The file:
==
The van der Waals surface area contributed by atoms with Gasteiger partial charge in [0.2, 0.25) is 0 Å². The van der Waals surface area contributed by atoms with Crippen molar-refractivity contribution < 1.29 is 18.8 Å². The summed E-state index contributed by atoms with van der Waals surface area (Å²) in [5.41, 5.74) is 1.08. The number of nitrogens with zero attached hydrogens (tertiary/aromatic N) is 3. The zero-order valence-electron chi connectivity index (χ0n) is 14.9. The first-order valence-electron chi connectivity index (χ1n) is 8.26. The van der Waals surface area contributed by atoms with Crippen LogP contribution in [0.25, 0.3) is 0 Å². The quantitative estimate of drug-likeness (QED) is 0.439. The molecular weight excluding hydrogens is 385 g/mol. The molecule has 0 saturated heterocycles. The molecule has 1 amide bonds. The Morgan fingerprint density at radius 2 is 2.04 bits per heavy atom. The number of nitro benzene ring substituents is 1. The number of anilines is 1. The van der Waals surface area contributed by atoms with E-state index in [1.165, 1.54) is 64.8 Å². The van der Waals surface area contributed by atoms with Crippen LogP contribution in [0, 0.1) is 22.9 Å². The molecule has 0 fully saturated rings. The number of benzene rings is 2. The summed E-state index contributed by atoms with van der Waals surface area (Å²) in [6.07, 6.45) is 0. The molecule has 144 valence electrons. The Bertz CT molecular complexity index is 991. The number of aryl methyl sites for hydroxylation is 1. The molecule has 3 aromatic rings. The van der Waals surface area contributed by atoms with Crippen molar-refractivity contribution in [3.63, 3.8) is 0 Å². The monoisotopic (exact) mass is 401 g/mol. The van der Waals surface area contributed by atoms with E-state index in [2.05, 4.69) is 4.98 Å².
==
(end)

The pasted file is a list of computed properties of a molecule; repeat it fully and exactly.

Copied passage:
The van der Waals surface area contributed by atoms with Gasteiger partial charge in [0.2, 0.25) is 0 Å². The van der Waals surface area contributed by atoms with Crippen molar-refractivity contribution < 1.29 is 18.8 Å². The summed E-state index contributed by atoms with van der Waals surface area (Å²) in [5.41, 5.74) is 1.08. The number of nitrogens with zero attached hydrogens (tertiary/aromatic N) is 3. The zero-order valence-electron chi connectivity index (χ0n) is 14.9. The first-order valence-electron chi connectivity index (χ1n) is 8.26. The van der Waals surface area contributed by atoms with Crippen LogP contribution in [0.25, 0.3) is 0 Å². The quantitative estimate of drug-likeness (QED) is 0.439. The molecular weight excluding hydrogens is 385 g/mol. The molecule has 0 saturated heterocycles. The molecule has 1 amide bonds. The Morgan fingerprint density at radius 2 is 2.04 bits per heavy atom. The number of nitro benzene ring substituents is 1. The number of anilines is 1. The van der Waals surface area contributed by atoms with E-state index in [1.165, 1.54) is 64.8 Å². The van der Waals surface area contributed by atoms with Crippen LogP contribution in [0, 0.1) is 22.9 Å². The molecule has 0 fully saturated rings. The number of benzene rings is 2. The summed E-state index contributed by atoms with van der Waals surface area (Å²) in [6.07, 6.45) is 0. The molecule has 144 valence electrons. The Bertz CT molecular complexity index is 991. The number of aryl methyl sites for hydroxylation is 1. The molecule has 3 aromatic rings. The van der Waals surface area contributed by atoms with Crippen molar-refractivity contribution in [3.63, 3.8) is 0 Å². The monoisotopic (exact) mass is 401 g/mol. The van der Waals surface area contributed by atoms with E-state index in [2.05, 4.69) is 4.98 Å².